Everton Family Crest, Coat of Arms and Name History


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Everton Origin:


Origins of Everton:

This unique name is of Anglo-Saxon origin and is a geographical surname acquiring from any one of the places called Everton in Bedfordshire, near Biggleswade in Lancashire, now forming a north-eastern district of Liverpool and in Nottinghamshire, near Bawtry. The place in Bedfordshire was noted as “Euretone” in the Domesday Book of 1086, as is the place in Nottinghamshire, while Everton in Lancashire shows as “Evretona” in Early Lancashire Charters of 1094. These places share similar meaning and origin, which is “the boar farm,” from the Olde English pre 7th Century “eofor,” which means hog, with “tun,” which means Hamlet, farmland, enclosure. Geographical surnames, like this, derived by local landholders, and the king of the castle, and particularly by those old citizens of a place who had shifted to another area and were there best recognized by the name of their mother town. Examples of the name from Parish Records contain the wedding of William Everton and Grissell Massone at St. Olave’s, Old Jewry, London, in January 1571, and the naming of Phillip, son of John Everton, at Holy Trinity, Chester, in Cheshire, in July 1607. A Royal symbol given to a family of the name represents a black stork, beaked gold, on a silver shield.


More common variations are: Evertton, Yeverton, Evertone, Overton, Everdon, Averton, Uverton, Evarton, Iverton, Yverton


The surname Everton first appeared in Lancashire, but other civils is quite possible as the name acquired from the Old English “eofor” and “tun” which meant “farmland where the wild boars seen.” Naturally, this Old English expression could apply to many locals. Although, the name has two quite different entries in the Domesday Book of 1086, Eureton in Bedfordshire, Evreton in Nottinghamshire and Everdone in Northamptonshire.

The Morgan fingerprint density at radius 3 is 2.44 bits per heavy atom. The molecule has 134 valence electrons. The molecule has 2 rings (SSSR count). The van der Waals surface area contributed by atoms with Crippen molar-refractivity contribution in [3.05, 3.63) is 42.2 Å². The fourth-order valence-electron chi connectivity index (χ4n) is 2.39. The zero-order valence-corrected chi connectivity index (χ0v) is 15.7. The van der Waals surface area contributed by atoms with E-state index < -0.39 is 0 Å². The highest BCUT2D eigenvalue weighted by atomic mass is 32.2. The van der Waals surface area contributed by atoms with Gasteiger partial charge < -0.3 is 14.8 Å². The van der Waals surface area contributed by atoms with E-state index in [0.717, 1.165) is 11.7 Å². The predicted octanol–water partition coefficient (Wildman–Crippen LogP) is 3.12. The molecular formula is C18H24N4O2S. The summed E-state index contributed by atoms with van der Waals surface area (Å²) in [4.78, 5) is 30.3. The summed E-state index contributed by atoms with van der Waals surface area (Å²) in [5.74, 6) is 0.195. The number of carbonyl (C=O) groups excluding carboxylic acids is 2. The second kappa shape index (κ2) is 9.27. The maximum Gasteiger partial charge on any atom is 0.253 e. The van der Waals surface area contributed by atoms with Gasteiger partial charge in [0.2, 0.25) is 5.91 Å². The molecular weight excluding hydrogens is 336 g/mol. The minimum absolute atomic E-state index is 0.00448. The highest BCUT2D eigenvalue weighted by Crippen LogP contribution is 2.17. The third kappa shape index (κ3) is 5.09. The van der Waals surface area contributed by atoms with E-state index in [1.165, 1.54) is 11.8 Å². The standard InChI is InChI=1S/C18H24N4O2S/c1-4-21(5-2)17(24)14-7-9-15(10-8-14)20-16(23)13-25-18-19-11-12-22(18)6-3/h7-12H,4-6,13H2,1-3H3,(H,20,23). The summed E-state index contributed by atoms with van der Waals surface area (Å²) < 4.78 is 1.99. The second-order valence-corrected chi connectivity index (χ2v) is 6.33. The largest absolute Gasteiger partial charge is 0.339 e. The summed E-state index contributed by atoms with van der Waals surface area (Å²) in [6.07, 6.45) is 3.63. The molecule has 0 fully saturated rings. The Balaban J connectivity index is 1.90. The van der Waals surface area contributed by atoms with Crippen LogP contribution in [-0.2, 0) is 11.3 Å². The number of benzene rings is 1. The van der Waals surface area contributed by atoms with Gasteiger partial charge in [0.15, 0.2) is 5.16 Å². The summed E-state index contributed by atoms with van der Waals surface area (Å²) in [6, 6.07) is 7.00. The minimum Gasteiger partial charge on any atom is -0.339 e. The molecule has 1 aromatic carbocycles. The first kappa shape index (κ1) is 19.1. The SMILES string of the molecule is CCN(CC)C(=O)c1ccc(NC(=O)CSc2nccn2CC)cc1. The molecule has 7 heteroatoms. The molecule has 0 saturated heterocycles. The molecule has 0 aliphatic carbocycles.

The very first recording spelling of the family was shown to be that of Alured de Euerton, dated about 1212, in the “Hundred Rolls of Cambridgeshire.” It was during the time of King John who was known to be the “Lackland,” dated 1199 – 1216. The origin of surnames during this period became a necessity with the introduction of personal taxation. It came to be known as Poll Tax in England.


Many of the people with surname Everton had moved to Ireland during the 17th century.

United States of America:

Individuals with the surname Everton landed in the United States in two different centuries respectively in the 17th, and 19th. Some of the people with the name Everton who arrived in the United States in the 17th century included Sarnil Everton, who came to Virginia in 1665. Samuel Everton, who landed in Maryland in 1665.

The following century saw more Everton surnames arrive. Some of the people with the surname Everton who arrived in the United States in the 19th century included James Everton who came in New Orleans in 1823. Harnet Everton settled in Nantucket in 1823. John Everton, who landed in New York in 1830. Julia Everton arrived in Boston in 1850. A Everton at the age of 33, arrived in Texas in 1886.

Here is the population distribution of the last name Everton: Brazil 6,121; United States 1,143; England 903; South Africa 858; Algeria 536; Australia 234; Canada 153; New Zealand 102; France 86; Scotland 46

Notable People:

Chloe Everton, (b. 1979), is a British sports presenter.

Clive Harold Everton was born in September 1937. He is an old English veteran BBC snooker author, reporter, and old professional snooker player. He usually is considered as the official voice for snooker, on account of his knowledge of the game for over forty years.

James Everton, (b. 1992), is a British radio reporter.

John Scott Everton (March 1908–January 2003) was an American college administrator and politician. He got an education at Colgate University Divinity School, Cambridge, and Yale. He worked on the research staff at the Ford Foundation. He gave services as president of Kalamazoo College in 1949-53, and as U.S. Ambassador to Burma in 1961-63.

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Blazons & Genealogy Notes

1) (Balstead and Newton, co. Suffolk). Ar. on a fesse betw. three crosses patonce sa. as many fleurs-de-lis or. Crest—A buck’s head erased or, pellettee, attired sa.
2) (co. Warwick). Ar. on a fesse sa. three mullets of the field.
3) (Coleshill, co. Warwick. Her. Visit.). Sa. a chev. ar. betw. three pears or.
4) Ar. a stork sa. beaked or.

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